Original Research

Translating The Waste Land: Literal accuracy, poetic fidelity and cross-cultural communication

A. Wessels
Literator | Vol 22, No 2 | a360 | DOI: https://doi.org/10.4102/lit.v22i2.360 | © 2001 A. Wessels | This work is licensed under CC Attribution 4.0
Submitted: 07 August 2001 | Published: 07 August 2001

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A. Wessels, Department of English, University of Pretoria, South Africa

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The author of this article published an Afrikaans translation of T.S. Eliot’s The Waste Land in 1992. This article is a personal contemplation and evaluation of the process of literary translation as experienced in the particular case, referring to aspects of translation theory where relevant. It discusses the unremitting balancing act that literary translation requires, where the translator has to pose the need for as close a literal translation as possible against the need to render, again as faithfully as possible, the comprehensive poetic effect of the work, as regards, for example, stylistic features, emotive force and symbolic significance. Through all of this runs the thread of (a sometimes unconscious) transculturation of the work, partly the result of the desire on the part of the translator to communicate the impact of the poem as successfully as possible to a specific audience with a specific cultural identity and cultural presuppositions. Sometimes the inescapable interpretative nature of literary translation could be attributable to the cultural identity of the translator himself and sometimes it could be the result of the innate cultural dimensions or temper of the recipient language. The problems encountered, solutions arrived at and transcultural evolution effected are illustrated from the (original and translated) texts.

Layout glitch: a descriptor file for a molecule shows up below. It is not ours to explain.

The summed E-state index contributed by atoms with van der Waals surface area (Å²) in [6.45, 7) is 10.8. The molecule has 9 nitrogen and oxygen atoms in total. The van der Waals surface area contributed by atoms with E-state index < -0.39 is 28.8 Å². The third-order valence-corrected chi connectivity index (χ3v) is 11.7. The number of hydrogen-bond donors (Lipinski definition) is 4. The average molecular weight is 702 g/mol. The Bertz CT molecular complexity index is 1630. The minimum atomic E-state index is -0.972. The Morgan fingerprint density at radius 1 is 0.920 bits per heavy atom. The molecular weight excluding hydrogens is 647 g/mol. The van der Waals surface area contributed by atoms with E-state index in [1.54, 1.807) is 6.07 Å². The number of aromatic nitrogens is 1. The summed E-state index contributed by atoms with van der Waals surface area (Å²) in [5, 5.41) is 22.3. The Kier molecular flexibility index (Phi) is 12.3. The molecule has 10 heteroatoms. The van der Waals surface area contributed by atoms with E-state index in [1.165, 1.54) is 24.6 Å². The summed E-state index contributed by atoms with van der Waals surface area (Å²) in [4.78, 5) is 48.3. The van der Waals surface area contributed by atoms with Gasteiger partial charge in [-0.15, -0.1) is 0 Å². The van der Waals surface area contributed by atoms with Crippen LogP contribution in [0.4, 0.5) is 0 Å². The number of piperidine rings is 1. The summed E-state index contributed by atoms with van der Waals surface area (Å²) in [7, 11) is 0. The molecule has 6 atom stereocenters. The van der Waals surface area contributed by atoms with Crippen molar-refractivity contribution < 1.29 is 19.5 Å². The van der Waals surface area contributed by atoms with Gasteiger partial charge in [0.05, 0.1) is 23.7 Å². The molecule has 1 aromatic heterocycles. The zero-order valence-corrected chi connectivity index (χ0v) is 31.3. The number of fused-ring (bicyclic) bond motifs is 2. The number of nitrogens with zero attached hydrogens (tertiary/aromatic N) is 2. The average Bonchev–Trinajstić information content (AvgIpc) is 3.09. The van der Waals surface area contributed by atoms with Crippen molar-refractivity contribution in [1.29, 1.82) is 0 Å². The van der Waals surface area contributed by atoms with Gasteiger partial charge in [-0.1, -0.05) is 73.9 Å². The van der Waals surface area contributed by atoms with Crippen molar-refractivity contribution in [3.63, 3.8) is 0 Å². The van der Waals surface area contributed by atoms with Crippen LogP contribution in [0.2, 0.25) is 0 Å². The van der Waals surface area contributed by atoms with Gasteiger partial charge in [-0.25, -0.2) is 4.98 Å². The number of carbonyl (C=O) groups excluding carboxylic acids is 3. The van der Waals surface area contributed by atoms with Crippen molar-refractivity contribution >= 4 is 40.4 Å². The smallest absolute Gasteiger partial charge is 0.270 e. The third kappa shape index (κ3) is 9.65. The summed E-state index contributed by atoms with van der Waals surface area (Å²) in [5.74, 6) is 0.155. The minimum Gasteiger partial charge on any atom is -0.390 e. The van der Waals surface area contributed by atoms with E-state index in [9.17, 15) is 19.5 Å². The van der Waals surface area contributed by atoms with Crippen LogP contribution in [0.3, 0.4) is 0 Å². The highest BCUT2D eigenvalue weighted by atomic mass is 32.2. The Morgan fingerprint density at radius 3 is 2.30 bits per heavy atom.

Literary Translation; The Waste Land; TS Eliot


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